392 pages | 6 x 9
December 13, 2002, the president of the United States announced that smallpox vaccination would be offered to some categories of civilians and administered to members of the military and government representatives in high-risk areas of the world. The events that precipitated that historic announcement included a series of terrorist attacks during the 1990s, which culminated in the catastrophic events of 2001.
Although preparedness for deliberate attacks with biologic weapons was already the subject of much public health planning, meetings, and publications as the twentieth century neared its end, the events of 2001 led to a steep rise in bioterrorism-related government policies and funding, and in state and local preparedness activities, for example, in public health, health care, and the emergency response and public safety communities. The national smallpox vaccination program is but one of many efforts to improve readiness to respond to deliberate releases of biologic agents.
The Institute of Medicine (IOM) Committee on Smallpox Vaccination Program Implementation was convened in October 2002 at the request of the Centers for Disease Control and Prevention (CDC), the federal agency charged with implementing the government's policy of providing smallpox vaccine first to public health and health care workers on response teams, then to all interested health care workers and other first responders, and finally to members of the general public who might insist on receiving the vaccine. The committee was charged with providing "advice to the CDC and the program investigators on selected aspects of the smallpox program implementation and evaluation."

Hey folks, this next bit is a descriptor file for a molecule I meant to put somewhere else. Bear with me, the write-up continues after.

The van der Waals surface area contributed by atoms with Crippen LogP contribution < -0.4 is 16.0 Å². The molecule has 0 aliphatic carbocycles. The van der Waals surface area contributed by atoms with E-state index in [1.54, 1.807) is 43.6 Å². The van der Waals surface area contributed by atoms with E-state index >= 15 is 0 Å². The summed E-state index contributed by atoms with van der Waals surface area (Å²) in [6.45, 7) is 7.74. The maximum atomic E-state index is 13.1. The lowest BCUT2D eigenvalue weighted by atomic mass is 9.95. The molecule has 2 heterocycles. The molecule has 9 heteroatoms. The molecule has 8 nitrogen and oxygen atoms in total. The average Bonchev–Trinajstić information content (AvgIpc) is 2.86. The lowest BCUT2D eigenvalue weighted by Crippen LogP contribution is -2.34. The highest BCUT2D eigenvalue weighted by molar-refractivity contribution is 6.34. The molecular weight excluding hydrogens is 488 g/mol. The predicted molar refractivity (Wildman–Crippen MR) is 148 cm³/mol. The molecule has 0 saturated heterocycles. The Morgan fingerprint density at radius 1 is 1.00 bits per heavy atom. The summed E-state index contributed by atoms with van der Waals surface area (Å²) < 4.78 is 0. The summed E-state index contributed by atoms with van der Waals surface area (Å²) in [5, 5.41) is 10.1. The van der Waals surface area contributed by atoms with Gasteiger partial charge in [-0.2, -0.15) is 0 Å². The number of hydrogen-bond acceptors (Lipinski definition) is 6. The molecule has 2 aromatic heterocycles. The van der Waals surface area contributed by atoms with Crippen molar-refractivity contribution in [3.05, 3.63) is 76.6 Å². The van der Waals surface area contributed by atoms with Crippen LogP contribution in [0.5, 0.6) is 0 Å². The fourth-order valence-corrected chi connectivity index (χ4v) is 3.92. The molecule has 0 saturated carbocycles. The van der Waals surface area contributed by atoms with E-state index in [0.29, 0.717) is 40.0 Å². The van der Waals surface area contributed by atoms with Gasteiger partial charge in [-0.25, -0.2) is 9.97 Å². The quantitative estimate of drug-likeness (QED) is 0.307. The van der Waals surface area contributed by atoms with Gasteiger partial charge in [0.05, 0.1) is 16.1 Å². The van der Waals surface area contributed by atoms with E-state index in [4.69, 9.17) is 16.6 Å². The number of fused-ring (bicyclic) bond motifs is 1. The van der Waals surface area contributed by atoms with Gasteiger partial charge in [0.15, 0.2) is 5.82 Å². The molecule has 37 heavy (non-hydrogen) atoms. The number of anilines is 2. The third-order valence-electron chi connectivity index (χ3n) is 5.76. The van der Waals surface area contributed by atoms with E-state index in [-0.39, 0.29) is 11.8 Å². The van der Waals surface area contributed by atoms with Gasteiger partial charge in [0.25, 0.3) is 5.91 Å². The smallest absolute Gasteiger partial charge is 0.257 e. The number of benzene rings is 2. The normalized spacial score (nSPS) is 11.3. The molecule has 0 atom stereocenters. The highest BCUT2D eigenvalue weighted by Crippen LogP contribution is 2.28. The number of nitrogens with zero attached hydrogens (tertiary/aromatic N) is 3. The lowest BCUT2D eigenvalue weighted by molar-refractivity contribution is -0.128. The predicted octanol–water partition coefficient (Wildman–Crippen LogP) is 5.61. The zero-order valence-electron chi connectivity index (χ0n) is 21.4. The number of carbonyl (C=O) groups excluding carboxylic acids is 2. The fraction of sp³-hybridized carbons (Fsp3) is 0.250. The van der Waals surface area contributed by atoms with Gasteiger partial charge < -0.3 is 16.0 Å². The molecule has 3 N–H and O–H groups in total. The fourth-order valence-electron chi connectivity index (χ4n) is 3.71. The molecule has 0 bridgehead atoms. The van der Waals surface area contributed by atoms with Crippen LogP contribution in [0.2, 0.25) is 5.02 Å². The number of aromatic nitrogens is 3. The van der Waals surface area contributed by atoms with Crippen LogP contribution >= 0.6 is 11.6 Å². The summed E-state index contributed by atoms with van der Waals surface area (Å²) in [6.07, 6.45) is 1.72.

The committee met six times over 19 months and wrote a series of brief "letter" reports. The Smallpox Vaccination Program: Public Health in an Age of Terrorism constitutes the committee's seventh and final report, and the committee hopes that it will fulfill three purposes: 1) To serve as an archival document that brings together the six reports addressed to Julie Gerberding, director of CDC, and previously released on line and as short, unbound papers; 2) To serve as a historical document that summarizes milestones in the smallpox vaccination program, and ; 3) To comment on the achievement of overall goals of the smallpox vaccination program (in accordance with the last item in the charge), including lessons learned from the program.